Recognition of depression in people of different cultures

February 2017

General Practitioners

Country of origin: Sweden

Many minority group patients who attend primary health care are depressed. To identify a depressive state when GPs see patients from other cultures than their own can be difficult because of cultural and gender differences in expressions and problems of communication. The aim of a recent study was to explore and analyse how GPs think and deliberate when seeing and treating patients from foreign countries who display potential depressive features.

The data were collected in focus groups and through individual interviews with GPs in northern Sweden and analysed by qualitative content analysis.

In the analysis three themes, based on various categories, emerged; "Realizing the background", "Struggling for clarity" and "Optimizing management". Patients' early life events of importance were often unknown which blurred the accuracy. Reactions to trauma, cultural frictions and conflicts between the new and old gender norms made the diagnostic process difficult. The patient-doctor encounter comprised misconceptions, and social roles in the meetings were sometimes confused. GPs based their judgement mainly on clinical intuition and the established classification of depressive disorders was discussed. Tools for management and adequate action were diffuse.

The report concludes that dialogue about patients' illness narratives and social context are crucial. There is a need for tools for multicultural, general practice care in the depressive spectrum. It is also essential to be aware of GPs' own conceptions in order to avoid stereotypes and not to under- or overestimate the occurrence of depressive symptoms

Resources

Healthy Ageing: A Challenge for Europe June 2017 Co-funded by the European Commission, the three-year (2004 - 2007) Healthy Ageing project aims to promote healthy aging...
Self-Assessment Tool for Improving the Quality of Services to Children and Young People June 2017 A self-assessment tool has been designed to assist in assessing their knowledge and capability to commission children?s and...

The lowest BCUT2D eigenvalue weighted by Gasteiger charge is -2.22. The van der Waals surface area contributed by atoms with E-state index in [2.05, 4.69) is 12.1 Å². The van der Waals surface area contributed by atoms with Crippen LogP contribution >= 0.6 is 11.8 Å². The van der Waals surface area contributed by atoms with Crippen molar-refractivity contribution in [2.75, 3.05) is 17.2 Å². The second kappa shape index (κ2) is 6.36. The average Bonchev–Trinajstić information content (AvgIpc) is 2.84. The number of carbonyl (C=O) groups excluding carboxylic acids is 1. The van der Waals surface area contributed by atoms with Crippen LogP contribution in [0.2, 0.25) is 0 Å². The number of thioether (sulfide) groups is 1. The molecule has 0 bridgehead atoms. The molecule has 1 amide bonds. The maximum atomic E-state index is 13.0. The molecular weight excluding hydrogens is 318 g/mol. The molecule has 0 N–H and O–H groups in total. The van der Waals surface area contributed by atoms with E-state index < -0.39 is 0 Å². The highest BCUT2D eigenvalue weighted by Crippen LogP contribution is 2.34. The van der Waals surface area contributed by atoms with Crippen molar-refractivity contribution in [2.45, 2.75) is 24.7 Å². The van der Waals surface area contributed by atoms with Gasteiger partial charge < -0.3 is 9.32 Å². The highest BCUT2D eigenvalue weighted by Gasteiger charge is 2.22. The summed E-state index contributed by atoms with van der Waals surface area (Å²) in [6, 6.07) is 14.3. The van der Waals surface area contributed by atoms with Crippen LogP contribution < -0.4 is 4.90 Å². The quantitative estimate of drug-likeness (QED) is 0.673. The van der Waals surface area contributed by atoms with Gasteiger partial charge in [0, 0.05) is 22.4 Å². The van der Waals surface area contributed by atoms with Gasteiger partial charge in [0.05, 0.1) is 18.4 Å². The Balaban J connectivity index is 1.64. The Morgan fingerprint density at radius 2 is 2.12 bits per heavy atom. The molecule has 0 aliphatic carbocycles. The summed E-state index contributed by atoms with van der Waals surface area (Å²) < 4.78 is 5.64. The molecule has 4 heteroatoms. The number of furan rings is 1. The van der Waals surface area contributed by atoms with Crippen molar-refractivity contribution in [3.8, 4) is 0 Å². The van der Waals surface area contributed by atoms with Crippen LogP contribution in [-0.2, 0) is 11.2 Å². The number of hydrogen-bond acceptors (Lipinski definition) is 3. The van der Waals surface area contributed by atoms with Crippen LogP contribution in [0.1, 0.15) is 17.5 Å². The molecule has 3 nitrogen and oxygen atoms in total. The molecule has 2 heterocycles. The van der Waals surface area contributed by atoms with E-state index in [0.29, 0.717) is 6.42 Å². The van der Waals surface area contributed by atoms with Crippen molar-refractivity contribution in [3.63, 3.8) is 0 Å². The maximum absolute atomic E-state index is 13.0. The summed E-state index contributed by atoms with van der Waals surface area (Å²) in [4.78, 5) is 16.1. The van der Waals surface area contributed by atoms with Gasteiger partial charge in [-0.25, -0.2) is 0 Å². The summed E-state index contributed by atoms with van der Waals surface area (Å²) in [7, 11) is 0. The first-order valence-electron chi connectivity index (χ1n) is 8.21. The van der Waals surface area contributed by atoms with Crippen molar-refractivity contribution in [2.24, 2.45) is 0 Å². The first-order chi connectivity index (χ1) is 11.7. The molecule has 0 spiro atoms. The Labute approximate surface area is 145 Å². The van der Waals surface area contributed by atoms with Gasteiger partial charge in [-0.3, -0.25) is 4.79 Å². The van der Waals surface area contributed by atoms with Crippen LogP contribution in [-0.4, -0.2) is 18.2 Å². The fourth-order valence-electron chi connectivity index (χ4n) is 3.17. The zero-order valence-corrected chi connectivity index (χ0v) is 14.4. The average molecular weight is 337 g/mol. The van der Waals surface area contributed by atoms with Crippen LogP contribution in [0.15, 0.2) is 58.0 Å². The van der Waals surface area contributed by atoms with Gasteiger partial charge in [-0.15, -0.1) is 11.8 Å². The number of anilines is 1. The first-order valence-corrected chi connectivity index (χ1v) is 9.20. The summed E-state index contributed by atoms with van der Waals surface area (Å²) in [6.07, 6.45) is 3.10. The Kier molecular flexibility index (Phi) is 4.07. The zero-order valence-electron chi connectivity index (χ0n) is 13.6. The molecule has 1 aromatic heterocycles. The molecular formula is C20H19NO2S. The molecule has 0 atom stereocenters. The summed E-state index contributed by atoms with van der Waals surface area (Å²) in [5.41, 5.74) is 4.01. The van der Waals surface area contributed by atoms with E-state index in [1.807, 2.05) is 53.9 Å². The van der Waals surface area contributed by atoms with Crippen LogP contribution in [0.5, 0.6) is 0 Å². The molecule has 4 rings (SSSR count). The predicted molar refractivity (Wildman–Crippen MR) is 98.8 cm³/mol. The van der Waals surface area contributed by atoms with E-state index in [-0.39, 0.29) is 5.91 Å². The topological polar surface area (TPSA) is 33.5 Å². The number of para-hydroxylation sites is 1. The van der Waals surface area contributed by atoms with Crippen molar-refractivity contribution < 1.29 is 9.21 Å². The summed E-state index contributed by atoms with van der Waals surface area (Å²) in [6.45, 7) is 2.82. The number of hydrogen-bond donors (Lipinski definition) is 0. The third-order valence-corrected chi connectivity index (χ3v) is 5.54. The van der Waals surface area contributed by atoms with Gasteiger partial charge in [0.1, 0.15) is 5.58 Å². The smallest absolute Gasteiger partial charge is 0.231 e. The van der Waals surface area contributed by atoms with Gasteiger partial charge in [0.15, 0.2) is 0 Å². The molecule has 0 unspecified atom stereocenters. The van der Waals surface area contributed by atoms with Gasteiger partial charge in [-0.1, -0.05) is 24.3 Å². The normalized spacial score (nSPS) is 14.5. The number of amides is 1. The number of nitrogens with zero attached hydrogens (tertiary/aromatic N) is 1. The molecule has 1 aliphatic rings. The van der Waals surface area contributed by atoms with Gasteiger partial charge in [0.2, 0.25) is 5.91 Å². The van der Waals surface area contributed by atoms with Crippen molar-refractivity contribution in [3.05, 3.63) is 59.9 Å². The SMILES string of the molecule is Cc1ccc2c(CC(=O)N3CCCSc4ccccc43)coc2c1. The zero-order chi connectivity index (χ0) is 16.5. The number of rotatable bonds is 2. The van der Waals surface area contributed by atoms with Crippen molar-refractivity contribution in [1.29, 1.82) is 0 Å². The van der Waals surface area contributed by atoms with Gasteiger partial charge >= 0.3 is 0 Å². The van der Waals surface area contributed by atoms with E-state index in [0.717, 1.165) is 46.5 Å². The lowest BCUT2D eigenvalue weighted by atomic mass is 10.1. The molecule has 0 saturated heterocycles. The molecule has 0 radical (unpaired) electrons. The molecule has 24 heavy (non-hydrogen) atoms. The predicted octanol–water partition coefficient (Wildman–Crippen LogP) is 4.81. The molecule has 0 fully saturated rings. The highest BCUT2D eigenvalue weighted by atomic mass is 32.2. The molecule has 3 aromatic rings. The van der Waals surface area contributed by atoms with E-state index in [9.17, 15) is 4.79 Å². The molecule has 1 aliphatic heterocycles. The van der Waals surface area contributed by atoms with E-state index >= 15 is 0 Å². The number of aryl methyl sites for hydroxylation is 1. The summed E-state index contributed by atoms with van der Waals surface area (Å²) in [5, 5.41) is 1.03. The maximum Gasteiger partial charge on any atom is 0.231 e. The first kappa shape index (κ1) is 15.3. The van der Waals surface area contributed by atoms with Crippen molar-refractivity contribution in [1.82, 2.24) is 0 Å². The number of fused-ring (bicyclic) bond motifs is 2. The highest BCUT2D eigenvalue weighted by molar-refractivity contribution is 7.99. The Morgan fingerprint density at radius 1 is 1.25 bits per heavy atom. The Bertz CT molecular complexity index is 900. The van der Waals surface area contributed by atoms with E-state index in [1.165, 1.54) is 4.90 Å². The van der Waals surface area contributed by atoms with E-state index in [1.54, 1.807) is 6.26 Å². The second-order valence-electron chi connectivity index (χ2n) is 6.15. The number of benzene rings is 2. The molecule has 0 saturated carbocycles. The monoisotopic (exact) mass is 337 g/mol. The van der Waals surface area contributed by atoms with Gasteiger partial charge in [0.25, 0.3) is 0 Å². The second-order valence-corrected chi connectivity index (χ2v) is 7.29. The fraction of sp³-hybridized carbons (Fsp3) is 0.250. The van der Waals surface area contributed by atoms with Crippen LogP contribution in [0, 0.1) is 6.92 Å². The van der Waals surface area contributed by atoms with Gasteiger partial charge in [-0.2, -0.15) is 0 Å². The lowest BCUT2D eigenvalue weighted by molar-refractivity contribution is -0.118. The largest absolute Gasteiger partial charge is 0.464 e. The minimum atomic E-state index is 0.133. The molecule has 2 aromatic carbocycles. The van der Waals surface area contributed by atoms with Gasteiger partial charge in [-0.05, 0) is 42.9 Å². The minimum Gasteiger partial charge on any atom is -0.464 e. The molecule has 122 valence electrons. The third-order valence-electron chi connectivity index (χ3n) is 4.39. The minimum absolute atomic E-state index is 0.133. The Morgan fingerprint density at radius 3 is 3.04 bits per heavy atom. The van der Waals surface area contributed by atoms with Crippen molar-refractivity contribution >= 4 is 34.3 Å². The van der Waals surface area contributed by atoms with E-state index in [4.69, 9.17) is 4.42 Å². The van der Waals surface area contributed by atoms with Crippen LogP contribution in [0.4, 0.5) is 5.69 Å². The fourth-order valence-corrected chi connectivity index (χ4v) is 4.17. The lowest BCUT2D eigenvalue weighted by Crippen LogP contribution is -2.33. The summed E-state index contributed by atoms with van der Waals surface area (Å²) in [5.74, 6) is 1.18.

Assistive technologies website launched June 2017 www.atdementia.org.uk launched by the charity Trent Dementia Services Development Centre to raise awareness of how...
Supporting Survivors Of Childhood Sexual Abuse June 2017 A Scottish Government booklet offers advice on understanding the needs of people who have experienced childhood sexual...
NIH website for child health and human development June 2017 The component of the National Institutes of Health that conducts and supports research on human development, medical...
The Prevention And Treatment Of Head Lice June 2017 A leaflet providing information about head lice including detection, and treatment options has been published.

The...
Hepatitis A Vaccine May 2017 CDC posted an updated hepatitis A VIS that takes into account the licensing of hepatitis A vaccines for children 12 months...
Patient opinion database May 2017 Patient Opinion is a service that tells the public what people are saying about local health services and allows people to...
Hyperhidrosis Society website May 2017 The International Hyperhidrosis Society (IHHS) recently launched a website targeting teenagers who suffer from excessive...
Website helps children prep for hospital experience May 2017 Lucile Packard Children?s Hospital recently launched a new interactive website for children ages 5 to 12 to learn what to...
Search by Keyword